Vermont's Stollen Gems
Susan Stuck Dec 02, 2010 Real Food 0 comments
Some of our most cherished Christmas traditions are German in origin. Think Christmas trees, glass ornaments, Advent calendars, candy canes, spice cookies and Stollen, the fragrant, fruity bread that's a specialty of Dresden.
Dresdeners don't hold back when it comes to their Stollen. Today and tomorrow, Dresden's master bakers will be putting the finishing touches on a two-ton, four-yard-long Stollen, readying the massive loaf for Saturday's Stollen Festival. The giant Stollen will be loaded onto a horse-drawn wagon to be paraded through the city's Old Town on the way to the famed Christmas market. Apprentice baker and this year's Stollen maiden Claudia Rhumland will then raise the silver 25-pound Grand Dresden Stollen Knife to begin the cutting. Three Euros will buy you a slice; proceeds are donated to charity.
What Vermont's Stollens lack in pomp and heft they make up in authentic flavor. Recipes vary, but bakers and bakeries all over the state are soaking candied citrus and raisins in rum getting ready to make their one- and two-pound loaves. Some of my favorites include:
- Mirabelles in Burlington is set to make 150+ loaves in the coming weeks. Owner Alison Lane includes almond paste and candied citrus—"the good kind, not the gross dyed kind"— in her recipe. Order your Mirabelles Stollen today because they will sell out.
- Vermont Country Store's buttery Stollen is no New-World pretender. Their loaves are baked at a 100-year-old bakery in Germany.
- Harrington's of Vermont relies on an old German recipe for its rum- and brandy-scented Holiday Stollen.
- King Arthur Flour's Baker's Catalogue offers a complete Stollen Kit to make two rich and buttery loaves, one to keep and one to give.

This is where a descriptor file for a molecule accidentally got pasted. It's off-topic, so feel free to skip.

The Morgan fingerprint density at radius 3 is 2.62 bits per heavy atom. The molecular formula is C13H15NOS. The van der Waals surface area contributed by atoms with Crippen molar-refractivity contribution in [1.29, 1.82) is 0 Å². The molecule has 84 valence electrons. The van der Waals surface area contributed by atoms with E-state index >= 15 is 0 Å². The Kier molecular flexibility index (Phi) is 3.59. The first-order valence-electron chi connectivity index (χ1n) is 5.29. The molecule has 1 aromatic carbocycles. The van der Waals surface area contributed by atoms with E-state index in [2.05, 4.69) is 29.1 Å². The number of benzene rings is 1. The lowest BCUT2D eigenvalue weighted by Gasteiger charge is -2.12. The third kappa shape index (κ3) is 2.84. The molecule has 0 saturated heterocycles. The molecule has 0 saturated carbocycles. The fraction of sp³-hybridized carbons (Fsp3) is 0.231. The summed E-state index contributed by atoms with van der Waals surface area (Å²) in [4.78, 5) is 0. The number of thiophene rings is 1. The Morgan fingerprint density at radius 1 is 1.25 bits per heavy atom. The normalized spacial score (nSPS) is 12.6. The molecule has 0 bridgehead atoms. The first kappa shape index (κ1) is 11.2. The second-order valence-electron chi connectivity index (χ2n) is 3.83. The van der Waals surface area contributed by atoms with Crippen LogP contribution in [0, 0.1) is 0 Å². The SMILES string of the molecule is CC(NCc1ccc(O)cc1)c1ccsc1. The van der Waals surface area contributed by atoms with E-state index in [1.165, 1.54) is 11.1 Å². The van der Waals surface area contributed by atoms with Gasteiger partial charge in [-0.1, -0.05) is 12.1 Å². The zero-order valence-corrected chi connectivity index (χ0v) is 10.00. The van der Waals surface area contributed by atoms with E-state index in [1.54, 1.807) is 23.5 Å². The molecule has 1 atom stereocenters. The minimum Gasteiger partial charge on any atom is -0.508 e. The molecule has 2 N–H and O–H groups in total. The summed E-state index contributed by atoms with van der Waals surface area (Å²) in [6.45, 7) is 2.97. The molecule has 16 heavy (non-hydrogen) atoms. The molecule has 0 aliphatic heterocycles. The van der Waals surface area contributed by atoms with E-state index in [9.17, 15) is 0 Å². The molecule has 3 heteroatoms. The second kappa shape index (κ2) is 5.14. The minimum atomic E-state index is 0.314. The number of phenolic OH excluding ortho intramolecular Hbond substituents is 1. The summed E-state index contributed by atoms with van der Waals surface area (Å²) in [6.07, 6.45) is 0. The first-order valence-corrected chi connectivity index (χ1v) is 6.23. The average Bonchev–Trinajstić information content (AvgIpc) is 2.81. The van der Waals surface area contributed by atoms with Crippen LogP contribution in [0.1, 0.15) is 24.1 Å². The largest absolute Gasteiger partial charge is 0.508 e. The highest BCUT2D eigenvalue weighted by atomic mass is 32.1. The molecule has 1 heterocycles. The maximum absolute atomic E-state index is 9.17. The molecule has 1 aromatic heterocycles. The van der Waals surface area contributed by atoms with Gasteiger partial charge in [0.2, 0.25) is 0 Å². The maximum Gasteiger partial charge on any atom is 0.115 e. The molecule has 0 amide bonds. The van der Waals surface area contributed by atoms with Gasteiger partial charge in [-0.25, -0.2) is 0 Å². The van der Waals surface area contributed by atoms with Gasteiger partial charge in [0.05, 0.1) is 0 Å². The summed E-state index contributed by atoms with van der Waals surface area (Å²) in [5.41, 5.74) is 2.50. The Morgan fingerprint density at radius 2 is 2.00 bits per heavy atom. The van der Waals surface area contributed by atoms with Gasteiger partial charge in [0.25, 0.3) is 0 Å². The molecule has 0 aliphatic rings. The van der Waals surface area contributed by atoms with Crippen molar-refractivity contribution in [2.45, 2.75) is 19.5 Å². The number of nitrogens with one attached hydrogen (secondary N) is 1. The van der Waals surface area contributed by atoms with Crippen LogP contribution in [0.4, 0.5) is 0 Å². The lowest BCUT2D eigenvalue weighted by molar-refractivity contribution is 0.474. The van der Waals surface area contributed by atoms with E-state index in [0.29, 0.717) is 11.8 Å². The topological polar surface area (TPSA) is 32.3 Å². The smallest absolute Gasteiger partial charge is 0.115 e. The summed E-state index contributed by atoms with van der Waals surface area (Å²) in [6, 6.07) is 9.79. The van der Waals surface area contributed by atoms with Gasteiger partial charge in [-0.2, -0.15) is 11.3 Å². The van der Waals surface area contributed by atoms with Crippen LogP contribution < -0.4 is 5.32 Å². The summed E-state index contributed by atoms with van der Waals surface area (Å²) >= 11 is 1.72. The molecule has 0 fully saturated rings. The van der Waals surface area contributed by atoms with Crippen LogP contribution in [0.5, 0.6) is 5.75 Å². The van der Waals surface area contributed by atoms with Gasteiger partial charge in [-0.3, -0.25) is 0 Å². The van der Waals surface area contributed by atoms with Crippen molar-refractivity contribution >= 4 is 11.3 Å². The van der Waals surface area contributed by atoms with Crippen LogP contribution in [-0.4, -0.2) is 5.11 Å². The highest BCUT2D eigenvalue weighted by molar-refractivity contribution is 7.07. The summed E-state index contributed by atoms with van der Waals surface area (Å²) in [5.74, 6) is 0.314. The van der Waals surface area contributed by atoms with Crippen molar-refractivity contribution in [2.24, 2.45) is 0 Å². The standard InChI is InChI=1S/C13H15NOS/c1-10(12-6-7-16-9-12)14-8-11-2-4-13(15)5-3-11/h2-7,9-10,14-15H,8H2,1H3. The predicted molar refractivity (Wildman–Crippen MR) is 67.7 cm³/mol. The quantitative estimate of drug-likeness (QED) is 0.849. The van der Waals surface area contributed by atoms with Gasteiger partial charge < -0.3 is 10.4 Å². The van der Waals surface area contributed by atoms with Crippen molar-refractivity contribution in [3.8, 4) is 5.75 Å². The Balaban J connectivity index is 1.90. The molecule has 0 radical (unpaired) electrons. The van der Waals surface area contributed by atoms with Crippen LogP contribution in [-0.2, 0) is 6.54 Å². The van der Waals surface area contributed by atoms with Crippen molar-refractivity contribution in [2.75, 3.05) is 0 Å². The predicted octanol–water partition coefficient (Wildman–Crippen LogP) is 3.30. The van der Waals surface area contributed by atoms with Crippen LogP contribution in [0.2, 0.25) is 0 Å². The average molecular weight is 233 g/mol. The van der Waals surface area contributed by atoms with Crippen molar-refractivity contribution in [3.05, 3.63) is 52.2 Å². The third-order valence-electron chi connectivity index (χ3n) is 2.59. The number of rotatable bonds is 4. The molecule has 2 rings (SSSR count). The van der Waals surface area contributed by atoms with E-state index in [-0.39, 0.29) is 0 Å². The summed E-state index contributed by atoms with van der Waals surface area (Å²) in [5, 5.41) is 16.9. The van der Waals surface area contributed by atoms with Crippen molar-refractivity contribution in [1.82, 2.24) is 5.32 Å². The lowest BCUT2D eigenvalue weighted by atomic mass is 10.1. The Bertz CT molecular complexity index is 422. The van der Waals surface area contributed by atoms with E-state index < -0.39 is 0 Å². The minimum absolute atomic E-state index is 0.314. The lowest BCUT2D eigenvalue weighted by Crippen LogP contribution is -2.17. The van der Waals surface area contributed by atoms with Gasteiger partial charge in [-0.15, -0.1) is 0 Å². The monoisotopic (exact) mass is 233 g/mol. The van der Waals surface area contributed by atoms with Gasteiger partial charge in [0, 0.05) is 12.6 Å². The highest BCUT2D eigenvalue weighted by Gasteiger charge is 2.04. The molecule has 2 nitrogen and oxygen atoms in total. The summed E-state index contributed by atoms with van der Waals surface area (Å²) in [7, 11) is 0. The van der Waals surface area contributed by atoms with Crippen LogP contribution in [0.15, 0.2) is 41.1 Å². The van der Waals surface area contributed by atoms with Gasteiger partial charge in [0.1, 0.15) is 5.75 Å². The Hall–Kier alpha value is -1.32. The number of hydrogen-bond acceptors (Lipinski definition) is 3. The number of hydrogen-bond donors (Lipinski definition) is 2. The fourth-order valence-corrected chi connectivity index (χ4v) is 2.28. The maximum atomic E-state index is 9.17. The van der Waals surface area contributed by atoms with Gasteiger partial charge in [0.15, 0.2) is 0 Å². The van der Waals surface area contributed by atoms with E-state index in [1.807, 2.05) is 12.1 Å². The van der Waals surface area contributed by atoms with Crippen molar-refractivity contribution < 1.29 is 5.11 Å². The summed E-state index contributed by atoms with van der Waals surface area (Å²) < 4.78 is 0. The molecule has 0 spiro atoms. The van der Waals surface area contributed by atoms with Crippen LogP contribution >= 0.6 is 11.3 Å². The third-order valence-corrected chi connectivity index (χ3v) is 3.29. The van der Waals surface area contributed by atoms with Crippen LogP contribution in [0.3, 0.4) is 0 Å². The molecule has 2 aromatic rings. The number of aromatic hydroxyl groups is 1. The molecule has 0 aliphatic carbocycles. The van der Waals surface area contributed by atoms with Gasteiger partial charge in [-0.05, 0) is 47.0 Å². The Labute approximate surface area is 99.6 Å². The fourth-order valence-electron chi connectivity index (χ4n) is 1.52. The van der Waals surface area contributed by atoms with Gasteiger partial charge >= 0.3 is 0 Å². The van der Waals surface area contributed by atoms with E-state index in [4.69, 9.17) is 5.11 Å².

from the FarmPlate Kitchen
Follow Alison Lane's lead when baking homemade Stollen and do not use the nasty, colored candied citrus peel you see at the supermarket. La Cuisine in Alexandria, Virginia offers luscious candied citron sourced from an Italian specialist. King Arthur Flour sells lovely unsulfured and undyed candied citrus peels imported from Europe.
4 cups King Arthur unbleached all-purpose flour, divided
1 envelope Rapid Rise instant dry yeast
½ teaspoon salt
½ cup warm milk
½ cup hot water
1 tablespoon honey
1 cup mixed diced candied citrus fruit—orange rind, lemon rind and/or citron
1 cup dark raisins
¼ cup dark rum
1/3 cup granulated sugar
1 large egg, beaten
1 tablespoon grated lemon zest
½ teaspoon ground mace or nutmeg
½ cup blanched almonds
1 stick chilled unsalted butter, cut into small pieces
4 tablespoons melted butter
About 3 tablespoons demerara sugar
Ground cinnamon to taste
Confectioners' sugar for sprinkling
Make a "sponge": In the bowl of a stand mixer, combine 1 cup of the flour, the yeast and the salt. Mix the milk, water and honey and stir into the flour. Cover the bowl with plastic wrap and let rise until bubbly, about 30 minutes.
Meanwhile, gently warm the candied fruit, raisins and rum in a small saucepan. Remove from the heat and let cool.
Add the cooled fruit, granulated sugar, beaten egg, lemon zest, mace or nutmeg, almonds and 2 more cups of the flour to the sponge. Using the paddle attachment, beat on low speed to blend well. Switch to the dough hook and knead the mixture until smooth, about 8 minutes. (The dough will be wet.) With the machine still running, add the butter 1 piece at a time, waiting about 10 seconds between each addition. Scrape down the sides of the bowl and continue kneading, adding the remaining 1 cup of flour 2 to 3 tablespoons at a time, until the dough is no longer wet. You may not need all the flour, the dough should still be soft and a little sticky.
Transfer the dough to a large oiled bowl. Cover and let rise for 1 hour.
Line a baking sheet with parchment paper. Turn the dough onto a lightly floured work surface. Cut in half with a sharp knife. Roll each half into an oval about 7 x 9 inches. Brush each with the melted butter and sprinkle demerara sugar and cinnamon lengthwise down the center of each. Carefully fold the doughs in half and transfer to the prepared baking sheet. Press lightly along the folded edges to help the loaves keep their shape will baking. Cover and let rise for 45 minutes.
Preheat the oven to 375ºF. Bake the loaves for 25 minutes. Cool on a wire rack.
Sprinkle generously with confectioners' sugar. Store in cellophane bags or an airtight container.
Makes 2 Stollen